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Robert Fergusson
(Statue outside Canonagate Kirk)


Auld Reekie

The Farmer's Ingle

The Daft Days


Often called Scotland's fogotten poet, it was Robert Fergusson who was the inspiration for Robert Burns to become a poet and he was much admired amongst his contemporary 18th century writers.

Born near the Royal Mile, the son of a Aberdeenshire solicitor's clerk, the young Fergusson was priviledged and bright enough to attended St. Andrews Univeristy, although his father's sudden death meant he had to give up his studies before graduating.

He took a mundane job in the Commissary Office as a clerk to help to support his mother and sister. To find an escape from the drugery of copying legal documents he began writing poetry and so began his brief career as a poet.

His first poem was published in 1771 and his last was in 1773. He died tragically young at only 24 years old.

Having being known to enjoy a drink or two, he had a fall down a flight of stairs and he received a knock to the head which renderened him insane. He spent his last days penniless in squalid conditions at Edinburgh Bedlam Mental Asylum and died 17th October 1774.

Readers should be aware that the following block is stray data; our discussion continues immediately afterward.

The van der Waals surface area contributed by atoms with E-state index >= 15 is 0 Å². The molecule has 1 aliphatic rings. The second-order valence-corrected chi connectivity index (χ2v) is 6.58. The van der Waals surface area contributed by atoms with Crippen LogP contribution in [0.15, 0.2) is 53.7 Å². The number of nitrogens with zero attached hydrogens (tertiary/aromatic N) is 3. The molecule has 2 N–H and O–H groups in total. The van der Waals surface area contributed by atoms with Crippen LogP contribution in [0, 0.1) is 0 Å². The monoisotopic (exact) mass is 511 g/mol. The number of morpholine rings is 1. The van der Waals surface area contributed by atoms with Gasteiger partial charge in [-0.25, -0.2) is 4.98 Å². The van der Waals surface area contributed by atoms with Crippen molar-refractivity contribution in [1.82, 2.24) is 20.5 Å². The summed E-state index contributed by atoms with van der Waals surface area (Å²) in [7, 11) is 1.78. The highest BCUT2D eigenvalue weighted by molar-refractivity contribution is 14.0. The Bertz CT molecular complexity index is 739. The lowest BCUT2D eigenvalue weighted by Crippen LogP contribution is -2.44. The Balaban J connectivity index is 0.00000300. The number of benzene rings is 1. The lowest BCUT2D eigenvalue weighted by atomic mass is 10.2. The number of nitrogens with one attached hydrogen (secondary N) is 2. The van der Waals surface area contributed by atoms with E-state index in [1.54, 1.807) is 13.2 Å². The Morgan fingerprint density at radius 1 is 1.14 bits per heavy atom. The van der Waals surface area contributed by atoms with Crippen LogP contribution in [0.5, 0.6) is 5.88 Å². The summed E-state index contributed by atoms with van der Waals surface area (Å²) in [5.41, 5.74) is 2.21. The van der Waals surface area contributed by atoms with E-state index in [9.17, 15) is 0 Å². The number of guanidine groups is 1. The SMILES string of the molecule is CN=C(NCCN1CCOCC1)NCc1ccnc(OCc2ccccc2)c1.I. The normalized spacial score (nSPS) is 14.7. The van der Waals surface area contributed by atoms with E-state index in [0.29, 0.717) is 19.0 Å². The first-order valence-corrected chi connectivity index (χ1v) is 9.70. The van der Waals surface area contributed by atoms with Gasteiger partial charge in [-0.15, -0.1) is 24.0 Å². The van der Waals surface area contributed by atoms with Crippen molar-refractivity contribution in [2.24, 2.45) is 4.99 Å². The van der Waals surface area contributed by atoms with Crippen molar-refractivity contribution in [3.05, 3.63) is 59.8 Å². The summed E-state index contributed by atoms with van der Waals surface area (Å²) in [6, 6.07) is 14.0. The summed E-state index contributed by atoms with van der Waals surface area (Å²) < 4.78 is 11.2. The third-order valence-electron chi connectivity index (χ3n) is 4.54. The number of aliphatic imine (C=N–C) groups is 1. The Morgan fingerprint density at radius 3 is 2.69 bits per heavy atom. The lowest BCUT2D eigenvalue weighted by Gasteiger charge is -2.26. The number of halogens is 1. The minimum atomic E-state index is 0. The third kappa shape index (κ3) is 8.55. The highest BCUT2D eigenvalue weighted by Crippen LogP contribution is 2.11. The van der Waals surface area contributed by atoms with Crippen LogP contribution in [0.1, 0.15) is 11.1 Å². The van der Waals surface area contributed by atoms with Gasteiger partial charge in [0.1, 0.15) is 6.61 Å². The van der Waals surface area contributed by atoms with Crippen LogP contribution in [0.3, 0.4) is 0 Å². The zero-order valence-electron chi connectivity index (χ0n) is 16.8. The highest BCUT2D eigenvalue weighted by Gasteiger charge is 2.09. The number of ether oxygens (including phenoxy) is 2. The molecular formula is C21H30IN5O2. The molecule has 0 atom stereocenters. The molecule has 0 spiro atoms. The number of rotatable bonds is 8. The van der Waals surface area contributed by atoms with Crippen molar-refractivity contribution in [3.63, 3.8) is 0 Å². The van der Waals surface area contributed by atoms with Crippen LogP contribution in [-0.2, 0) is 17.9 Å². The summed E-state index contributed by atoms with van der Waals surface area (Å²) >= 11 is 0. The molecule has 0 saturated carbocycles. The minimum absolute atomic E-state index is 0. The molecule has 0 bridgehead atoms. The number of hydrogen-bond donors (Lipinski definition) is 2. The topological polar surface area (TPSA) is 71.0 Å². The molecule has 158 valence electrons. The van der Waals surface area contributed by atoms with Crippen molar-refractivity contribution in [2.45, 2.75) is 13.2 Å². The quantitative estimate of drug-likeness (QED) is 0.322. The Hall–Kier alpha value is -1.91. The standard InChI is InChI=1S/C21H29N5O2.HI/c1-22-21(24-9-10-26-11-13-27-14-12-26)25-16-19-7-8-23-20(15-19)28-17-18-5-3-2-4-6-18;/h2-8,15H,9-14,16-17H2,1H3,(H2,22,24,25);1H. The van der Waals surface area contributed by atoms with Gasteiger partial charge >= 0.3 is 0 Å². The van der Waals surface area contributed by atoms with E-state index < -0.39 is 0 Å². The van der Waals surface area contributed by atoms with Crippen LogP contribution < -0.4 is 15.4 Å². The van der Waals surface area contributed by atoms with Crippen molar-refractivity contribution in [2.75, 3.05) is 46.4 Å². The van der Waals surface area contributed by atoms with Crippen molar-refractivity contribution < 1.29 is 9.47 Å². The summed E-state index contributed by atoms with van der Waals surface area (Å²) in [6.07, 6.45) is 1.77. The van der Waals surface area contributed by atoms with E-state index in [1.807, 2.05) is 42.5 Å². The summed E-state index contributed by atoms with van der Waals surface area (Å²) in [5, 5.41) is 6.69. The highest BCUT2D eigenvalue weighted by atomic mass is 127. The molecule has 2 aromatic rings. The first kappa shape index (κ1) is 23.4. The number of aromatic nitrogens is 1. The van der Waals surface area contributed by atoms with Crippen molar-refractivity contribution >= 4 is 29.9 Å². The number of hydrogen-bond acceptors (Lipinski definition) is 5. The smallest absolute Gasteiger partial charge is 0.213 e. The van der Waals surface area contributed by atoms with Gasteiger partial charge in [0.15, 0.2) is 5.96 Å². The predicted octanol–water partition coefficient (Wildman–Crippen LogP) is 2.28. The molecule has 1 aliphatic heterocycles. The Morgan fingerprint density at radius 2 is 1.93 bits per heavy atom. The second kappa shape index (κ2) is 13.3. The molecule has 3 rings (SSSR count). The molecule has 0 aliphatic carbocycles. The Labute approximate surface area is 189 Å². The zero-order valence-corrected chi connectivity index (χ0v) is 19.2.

Fergusson left a total of 83 poems, 33 in Scot's dialect and 50 in English.

He was buried in an unmarked grave in Canongate Kirkyard. On discovering this, Robert Burns commissioned and paid for a gravestone so there would be a permanent place to remember him and had inscribed on the back.

"By special grant of the managers to
Robert Burns who erected this stone this burial place is to remain for ever sacred to the memory of
Robert Fergusson."

Later Robert Louis Stevenson maintained the headstone and, after it had being damaged, paid for its repair.




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